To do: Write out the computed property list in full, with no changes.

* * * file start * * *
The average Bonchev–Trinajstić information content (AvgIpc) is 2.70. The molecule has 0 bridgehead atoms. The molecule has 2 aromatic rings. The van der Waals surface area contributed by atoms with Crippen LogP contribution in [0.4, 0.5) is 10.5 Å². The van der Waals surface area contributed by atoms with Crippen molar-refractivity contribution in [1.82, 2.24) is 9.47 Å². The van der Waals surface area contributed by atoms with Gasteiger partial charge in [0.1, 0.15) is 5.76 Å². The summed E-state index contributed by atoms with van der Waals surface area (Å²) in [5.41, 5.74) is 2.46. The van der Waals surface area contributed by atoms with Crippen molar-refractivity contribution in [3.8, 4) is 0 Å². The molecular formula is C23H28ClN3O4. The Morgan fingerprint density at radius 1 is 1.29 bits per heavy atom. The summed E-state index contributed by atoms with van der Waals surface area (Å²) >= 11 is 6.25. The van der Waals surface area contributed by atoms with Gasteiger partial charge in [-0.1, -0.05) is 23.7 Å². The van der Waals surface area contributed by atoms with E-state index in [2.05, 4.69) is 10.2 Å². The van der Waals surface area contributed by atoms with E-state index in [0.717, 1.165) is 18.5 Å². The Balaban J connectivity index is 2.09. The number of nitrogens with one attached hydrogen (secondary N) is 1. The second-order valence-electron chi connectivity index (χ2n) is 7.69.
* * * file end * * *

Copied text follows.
The average Bonchev–Trinajstić information content (AvgIpc) is 2.70. The molecule has 0 bridgehead atoms. The molecule has 2 aromatic rings. The van der Waals surface area contributed by atoms with Crippen LogP contribution in [0.4, 0.5) is 10.5 Å². The van der Waals surface area contributed by atoms with Crippen molar-refractivity contribution in [1.82, 2.24) is 9.47 Å². The van der Waals surface area contributed by atoms with Gasteiger partial charge in [0.1, 0.15) is 5.76 Å². The summed E-state index contributed by atoms with van der Waals surface area (Å²) in [5.41, 5.74) is 2.46. The van der Waals surface area contributed by atoms with Crippen molar-refractivity contribution in [3.8, 4) is 0 Å². The molecular formula is C23H28ClN3O4. The Morgan fingerprint density at radius 1 is 1.29 bits per heavy atom. The summed E-state index contributed by atoms with van der Waals surface area (Å²) >= 11 is 6.25. The van der Waals surface area contributed by atoms with Gasteiger partial charge in [-0.1, -0.05) is 23.7 Å². The van der Waals surface area contributed by atoms with E-state index in [2.05, 4.69) is 10.2 Å². The van der Waals surface area contributed by atoms with E-state index in [0.717, 1.165) is 18.5 Å². The Balaban J connectivity index is 2.09. The number of nitrogens with one attached hydrogen (secondary N) is 1. The second-order valence-electron chi connectivity index (χ2n) is 7.69.